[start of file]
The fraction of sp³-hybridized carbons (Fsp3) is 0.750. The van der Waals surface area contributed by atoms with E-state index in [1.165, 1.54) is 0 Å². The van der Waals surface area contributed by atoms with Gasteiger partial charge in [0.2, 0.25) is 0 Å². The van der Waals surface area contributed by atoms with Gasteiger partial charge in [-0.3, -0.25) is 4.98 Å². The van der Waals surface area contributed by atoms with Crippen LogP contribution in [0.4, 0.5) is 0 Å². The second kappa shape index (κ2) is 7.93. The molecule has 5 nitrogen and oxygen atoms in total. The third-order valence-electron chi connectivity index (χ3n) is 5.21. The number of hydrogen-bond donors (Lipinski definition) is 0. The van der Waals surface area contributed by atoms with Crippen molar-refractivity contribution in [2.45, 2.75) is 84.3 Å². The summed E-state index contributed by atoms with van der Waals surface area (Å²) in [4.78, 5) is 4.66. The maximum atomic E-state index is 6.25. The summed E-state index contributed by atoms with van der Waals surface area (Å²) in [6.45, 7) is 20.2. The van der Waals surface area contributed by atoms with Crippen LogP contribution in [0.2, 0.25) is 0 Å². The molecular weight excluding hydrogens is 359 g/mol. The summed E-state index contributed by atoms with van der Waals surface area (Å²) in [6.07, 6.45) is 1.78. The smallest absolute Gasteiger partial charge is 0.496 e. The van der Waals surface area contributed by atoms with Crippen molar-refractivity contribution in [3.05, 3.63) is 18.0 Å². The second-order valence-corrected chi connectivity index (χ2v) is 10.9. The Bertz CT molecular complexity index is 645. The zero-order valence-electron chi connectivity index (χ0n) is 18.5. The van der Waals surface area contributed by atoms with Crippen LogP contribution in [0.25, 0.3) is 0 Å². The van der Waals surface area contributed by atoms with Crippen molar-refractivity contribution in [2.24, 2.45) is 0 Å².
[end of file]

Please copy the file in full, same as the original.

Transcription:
The fraction of sp³-hybridized carbons (Fsp3) is 0.750. The van der Waals surface area contributed by atoms with E-state index in [1.165, 1.54) is 0 Å². The van der Waals surface area contributed by atoms with Gasteiger partial charge in [0.2, 0.25) is 0 Å². The van der Waals surface area contributed by atoms with Gasteiger partial charge in [-0.3, -0.25) is 4.98 Å². The van der Waals surface area contributed by atoms with Crippen LogP contribution in [0.4, 0.5) is 0 Å². The second kappa shape index (κ2) is 7.93. The molecule has 5 nitrogen and oxygen atoms in total. The third-order valence-electron chi connectivity index (χ3n) is 5.21. The number of hydrogen-bond donors (Lipinski definition) is 0. The van der Waals surface area contributed by atoms with Crippen molar-refractivity contribution in [2.45, 2.75) is 84.3 Å². The summed E-state index contributed by atoms with van der Waals surface area (Å²) in [4.78, 5) is 4.66. The maximum atomic E-state index is 6.25. The summed E-state index contributed by atoms with van der Waals surface area (Å²) in [6.45, 7) is 20.2. The van der Waals surface area contributed by atoms with Crippen LogP contribution in [0.2, 0.25) is 0 Å². The molecular weight excluding hydrogens is 359 g/mol. The summed E-state index contributed by atoms with van der Waals surface area (Å²) in [6.07, 6.45) is 1.78. The smallest absolute Gasteiger partial charge is 0.496 e. The van der Waals surface area contributed by atoms with Crippen molar-refractivity contribution in [3.05, 3.63) is 18.0 Å². The second-order valence-corrected chi connectivity index (χ2v) is 10.9. The Bertz CT molecular complexity index is 645. The zero-order valence-electron chi connectivity index (χ0n) is 18.5. The van der Waals surface area contributed by atoms with Crippen LogP contribution in [0.25, 0.3) is 0 Å². The van der Waals surface area contributed by atoms with Crippen molar-refractivity contribution in [2.24, 2.45) is 0 Å².